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Gainey starts tinkering in second appearance as Canadiens coach

The Hockey News

The Hockey News

MONTREAL - Bob Gainey wants each player on the Montreal Canadiens to know exactly what's expected of him.

That was the message on Tuesday as Gainey took to the ice for a short skate with the team a day after the general manager fired Guy Carbonneau and took over head coaching duties for the second time in three seasons. He coached his first game since the changeover on Tuesday night - a 4-3 overtime win over the Edmonton Oilers.

"After a few days, I hope to be able to give the players some key messages that there are places they will be corrected on," said Gainey. "That will give them concentration - that they need to do this particular thing, or they'll be corrected on it.

"Try to give them boundaries, parameters, direction and feedback - done well, (or) not done well."

A lack of communication with the players was one of the knocks against Carbonneau in his two-plus season as head coach. That does not look like it will be a problem with Gainey, the Canadiens captain in the 1980s who has coached 456 NHL games on and off with the Dallas and Montreal franchises over the last 17 years.

He last stepped behind the Canadiens bench in 2006 after firing Claude Julien and took the team to the playoffs, where they lost in the first round to eventual Stanley Cup winner Carolina. Carbonneau took over for the 2006-07 season.

"It's nice having him back there," defenceman Mike Komisarek said of Gainey. "We had some success the last time he was there.

"He's a calm presence. I don't think I've ever had a coach who is as knowledgeable about the game as him and it's up to us to respond and finish the season strong."

Gainey made his presence felt from the moment he took to the ice - wearing trousers instead of the usual coach's sweat pants.

He had Komisarek back on the top pairing with Andrei Markov, replacing Mathieu Schneider, who had worked with the Russian since he was acquired three weeks ago from Atlanta. Schneider is now paired with the steady Josh Gorges.

And he had versatile Mathieu Dandenault, who was out of favour with Carbonneau, back in the lineup as a forward on the fourth line. He spent a few moments chatting with Dandenault on the ice.

Another change was the presence of Don Lever, formerly coach of the AHL Hamilton Bulldogs, who was brought to Montreal as an assistant.

Gainey called Lever a "a new face, a new voice" and said he can also help young players he had coached in Hamilton like Matt d'Agostini, Jarsolav Halak, Greg Stewart, Max Pacioretty and Ryan O'Byrne.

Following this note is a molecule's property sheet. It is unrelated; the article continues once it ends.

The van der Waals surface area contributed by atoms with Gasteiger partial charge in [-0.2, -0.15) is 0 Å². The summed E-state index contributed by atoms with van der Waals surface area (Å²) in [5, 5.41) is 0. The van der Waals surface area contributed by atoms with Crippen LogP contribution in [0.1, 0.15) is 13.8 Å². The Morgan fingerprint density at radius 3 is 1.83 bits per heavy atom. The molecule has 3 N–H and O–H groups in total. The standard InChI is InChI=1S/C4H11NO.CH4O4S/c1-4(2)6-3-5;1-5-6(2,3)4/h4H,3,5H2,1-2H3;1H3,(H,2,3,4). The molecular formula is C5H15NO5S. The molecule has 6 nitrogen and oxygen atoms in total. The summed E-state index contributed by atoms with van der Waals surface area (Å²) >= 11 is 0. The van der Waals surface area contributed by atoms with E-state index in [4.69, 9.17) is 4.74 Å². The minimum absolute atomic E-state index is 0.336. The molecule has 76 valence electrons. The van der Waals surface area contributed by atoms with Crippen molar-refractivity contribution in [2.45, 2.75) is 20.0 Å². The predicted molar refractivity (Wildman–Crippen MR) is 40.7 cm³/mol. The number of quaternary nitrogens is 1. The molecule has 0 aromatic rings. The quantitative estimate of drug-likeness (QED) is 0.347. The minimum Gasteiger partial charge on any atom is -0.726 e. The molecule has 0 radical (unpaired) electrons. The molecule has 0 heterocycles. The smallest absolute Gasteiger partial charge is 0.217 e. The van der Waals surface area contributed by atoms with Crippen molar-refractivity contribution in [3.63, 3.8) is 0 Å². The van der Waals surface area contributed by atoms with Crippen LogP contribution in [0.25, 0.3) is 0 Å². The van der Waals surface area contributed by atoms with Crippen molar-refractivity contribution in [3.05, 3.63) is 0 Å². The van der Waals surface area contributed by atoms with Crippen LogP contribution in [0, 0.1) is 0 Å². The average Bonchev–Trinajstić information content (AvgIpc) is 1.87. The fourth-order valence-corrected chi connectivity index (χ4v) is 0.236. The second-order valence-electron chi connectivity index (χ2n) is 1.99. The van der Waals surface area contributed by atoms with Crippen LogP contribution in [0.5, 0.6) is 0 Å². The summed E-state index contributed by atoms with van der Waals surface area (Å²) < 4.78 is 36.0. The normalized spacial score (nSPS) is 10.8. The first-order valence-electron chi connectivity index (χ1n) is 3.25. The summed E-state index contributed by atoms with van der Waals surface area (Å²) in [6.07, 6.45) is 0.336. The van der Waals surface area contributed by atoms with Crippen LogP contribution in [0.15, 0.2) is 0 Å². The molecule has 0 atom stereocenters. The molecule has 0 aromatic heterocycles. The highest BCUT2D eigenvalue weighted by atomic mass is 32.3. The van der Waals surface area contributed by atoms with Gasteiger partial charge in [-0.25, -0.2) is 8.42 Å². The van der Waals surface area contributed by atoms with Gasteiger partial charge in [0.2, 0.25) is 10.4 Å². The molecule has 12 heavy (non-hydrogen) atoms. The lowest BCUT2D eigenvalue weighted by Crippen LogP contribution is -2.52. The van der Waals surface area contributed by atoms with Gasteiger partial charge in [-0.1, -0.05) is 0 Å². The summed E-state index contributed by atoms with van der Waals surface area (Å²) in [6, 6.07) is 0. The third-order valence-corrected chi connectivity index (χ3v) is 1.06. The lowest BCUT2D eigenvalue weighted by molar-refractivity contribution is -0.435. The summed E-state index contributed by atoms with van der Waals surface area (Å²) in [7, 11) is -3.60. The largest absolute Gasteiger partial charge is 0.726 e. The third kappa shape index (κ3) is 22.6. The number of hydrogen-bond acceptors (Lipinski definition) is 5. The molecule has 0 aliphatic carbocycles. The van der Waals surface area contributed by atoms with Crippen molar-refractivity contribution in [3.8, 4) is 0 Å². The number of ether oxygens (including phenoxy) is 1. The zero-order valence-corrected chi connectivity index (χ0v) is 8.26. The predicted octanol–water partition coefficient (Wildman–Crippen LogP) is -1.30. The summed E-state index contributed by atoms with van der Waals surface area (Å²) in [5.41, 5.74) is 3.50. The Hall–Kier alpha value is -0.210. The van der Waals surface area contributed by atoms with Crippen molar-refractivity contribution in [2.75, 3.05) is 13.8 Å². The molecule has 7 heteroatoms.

Ron Wilson - the one who once played for Montreal and not the head coach of the Toronto Maple Leafs - moved up to head coach of Hamilton and Sergio Momesso, who was a player development consultant for the Canadiens, was named assistant coach of the Bulldogs.

The Canadiens had won five of their previous seven games before the coaching change, including a 3-1 win in Dallas in Carbonneau's last game. But Gainey hasn't liked what he's seen from the club since just before the Jan. 25 all-star game, when the team started a slide in which it won only three of 15 games.

The team was consistently being hemmed in its own zone and outshot by wide margins. The defence was running around in its own zone and goaltender Carey Price lost his confidence and started letting in soft goals.

Gainey wants better structure in the team's play, so they spend more time in the attacking zone, and better concentration.

"When we score a goal, it's important that the goal stays on the scoreboard," he said. "We don't want to give back an easy goal to the other team."

Captain Saku Koivu said the team felt changes may be made in February, when they lost 5-2 at home to Toronto and then were shellacked 6-2 in Calgary and 7-2 in Edmonton.

But with the wins they had picked up recently, however ugly they were, the players were surprised when they got the news on Monday after they arrived from Dallas.

"I didn't feel that the players weren't there for (Carbonneau) or weren't playing for him - that's not true," said Koivu. "But sometimes things aren't going the way you want and ultimately, he's our boss and he's responsible to get results and together we failed to deliver."

Koivu acknowledged that Carbonneau was not big on talking to his players, but said that style suits some players and not others. After all, the Canadiens finished first in the NHL Eastern Conference last season under Carbonneau, who was a coach of the year candidate.

"As long as you're winning, everybody's happy," he said. "We didn't get the wins and points we were looking for.

"You learn from your mistakes and experiences and for him, maybe from here on, he's going to change his style. Who knows? But yeah, that probably wasn't the strong point of his coaching - communicating. But we all have our weaknesses."

And those who felt left out by Carbonneau likely won't feel that way with Gainey.

"We all know Bob - he's honest, he's fair, he'll give the news straight to your face, good or bad," added Koivu. "And I guess that's what we're looking for right now."


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